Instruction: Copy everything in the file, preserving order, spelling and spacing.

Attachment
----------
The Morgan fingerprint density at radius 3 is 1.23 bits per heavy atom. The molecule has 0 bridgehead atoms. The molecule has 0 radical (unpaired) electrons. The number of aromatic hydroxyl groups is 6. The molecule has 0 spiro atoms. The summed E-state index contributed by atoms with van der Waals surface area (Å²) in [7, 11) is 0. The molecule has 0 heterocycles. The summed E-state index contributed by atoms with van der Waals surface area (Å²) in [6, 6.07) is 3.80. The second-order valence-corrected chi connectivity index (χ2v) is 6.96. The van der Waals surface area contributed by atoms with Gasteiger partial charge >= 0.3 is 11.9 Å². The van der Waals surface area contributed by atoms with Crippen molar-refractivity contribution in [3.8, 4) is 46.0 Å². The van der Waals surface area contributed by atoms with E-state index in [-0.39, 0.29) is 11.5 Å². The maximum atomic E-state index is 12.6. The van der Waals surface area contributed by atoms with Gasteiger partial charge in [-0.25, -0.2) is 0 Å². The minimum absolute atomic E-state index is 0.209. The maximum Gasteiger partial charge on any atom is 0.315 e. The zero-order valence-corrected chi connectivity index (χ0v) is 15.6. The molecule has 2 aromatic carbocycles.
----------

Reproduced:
The Morgan fingerprint density at radius 3 is 1.23 bits per heavy atom. The molecule has 0 bridgehead atoms. The molecule has 0 radical (unpaired) electrons. The number of aromatic hydroxyl groups is 6. The molecule has 0 spiro atoms. The summed E-state index contributed by atoms with van der Waals surface area (Å²) in [7, 11) is 0. The molecule has 0 heterocycles. The summed E-state index contributed by atoms with van der Waals surface area (Å²) in [6, 6.07) is 3.80. The second-order valence-corrected chi connectivity index (χ2v) is 6.96. The van der Waals surface area contributed by atoms with Gasteiger partial charge >= 0.3 is 11.9 Å². The van der Waals surface area contributed by atoms with Crippen molar-refractivity contribution in [3.8, 4) is 46.0 Å². The van der Waals surface area contributed by atoms with E-state index in [-0.39, 0.29) is 11.5 Å². The maximum atomic E-state index is 12.6. The van der Waals surface area contributed by atoms with Gasteiger partial charge in [-0.25, -0.2) is 0 Å². The minimum absolute atomic E-state index is 0.209. The maximum Gasteiger partial charge on any atom is 0.315 e. The zero-order valence-corrected chi connectivity index (χ0v) is 15.6. The molecule has 2 aromatic carbocycles.